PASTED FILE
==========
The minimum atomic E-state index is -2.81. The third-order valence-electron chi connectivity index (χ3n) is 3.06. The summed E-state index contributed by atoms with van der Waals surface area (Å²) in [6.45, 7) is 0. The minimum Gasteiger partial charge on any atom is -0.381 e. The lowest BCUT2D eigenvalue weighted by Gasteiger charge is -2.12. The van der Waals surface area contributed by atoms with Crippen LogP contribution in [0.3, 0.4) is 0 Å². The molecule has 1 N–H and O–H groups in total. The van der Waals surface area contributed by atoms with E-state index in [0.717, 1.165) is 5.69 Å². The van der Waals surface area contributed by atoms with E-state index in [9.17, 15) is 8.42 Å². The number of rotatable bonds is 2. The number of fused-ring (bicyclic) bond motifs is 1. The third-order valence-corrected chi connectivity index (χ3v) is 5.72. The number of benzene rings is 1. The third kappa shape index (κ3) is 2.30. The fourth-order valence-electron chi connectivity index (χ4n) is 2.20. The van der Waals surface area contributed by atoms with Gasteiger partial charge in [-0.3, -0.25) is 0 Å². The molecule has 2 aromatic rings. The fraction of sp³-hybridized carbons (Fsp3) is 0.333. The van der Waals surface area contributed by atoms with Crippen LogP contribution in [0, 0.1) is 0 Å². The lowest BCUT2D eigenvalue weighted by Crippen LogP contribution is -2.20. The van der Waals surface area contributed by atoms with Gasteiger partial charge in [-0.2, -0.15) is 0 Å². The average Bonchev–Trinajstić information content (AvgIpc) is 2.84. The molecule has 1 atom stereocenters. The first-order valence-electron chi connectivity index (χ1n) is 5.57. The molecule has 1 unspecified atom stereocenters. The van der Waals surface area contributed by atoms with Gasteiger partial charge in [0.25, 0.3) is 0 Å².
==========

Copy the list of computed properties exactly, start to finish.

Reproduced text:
The minimum atomic E-state index is -2.81. The third-order valence-electron chi connectivity index (χ3n) is 3.06. The summed E-state index contributed by atoms with van der Waals surface area (Å²) in [6.45, 7) is 0. The minimum Gasteiger partial charge on any atom is -0.381 e. The lowest BCUT2D eigenvalue weighted by Gasteiger charge is -2.12. The van der Waals surface area contributed by atoms with Crippen LogP contribution in [0.3, 0.4) is 0 Å². The molecule has 1 N–H and O–H groups in total. The van der Waals surface area contributed by atoms with E-state index in [0.717, 1.165) is 5.69 Å². The van der Waals surface area contributed by atoms with E-state index in [9.17, 15) is 8.42 Å². The number of rotatable bonds is 2. The number of fused-ring (bicyclic) bond motifs is 1. The third-order valence-corrected chi connectivity index (χ3v) is 5.72. The number of benzene rings is 1. The third kappa shape index (κ3) is 2.30. The fourth-order valence-electron chi connectivity index (χ4n) is 2.20. The van der Waals surface area contributed by atoms with Gasteiger partial charge in [-0.3, -0.25) is 0 Å². The molecule has 2 aromatic rings. The fraction of sp³-hybridized carbons (Fsp3) is 0.333. The van der Waals surface area contributed by atoms with Crippen LogP contribution in [0, 0.1) is 0 Å². The lowest BCUT2D eigenvalue weighted by Crippen LogP contribution is -2.20. The van der Waals surface area contributed by atoms with Gasteiger partial charge in [-0.2, -0.15) is 0 Å². The average Bonchev–Trinajstić information content (AvgIpc) is 2.84. The molecule has 1 atom stereocenters. The first-order valence-electron chi connectivity index (χ1n) is 5.57. The molecule has 1 unspecified atom stereocenters. The van der Waals surface area contributed by atoms with Gasteiger partial charge in [0.25, 0.3) is 0 Å².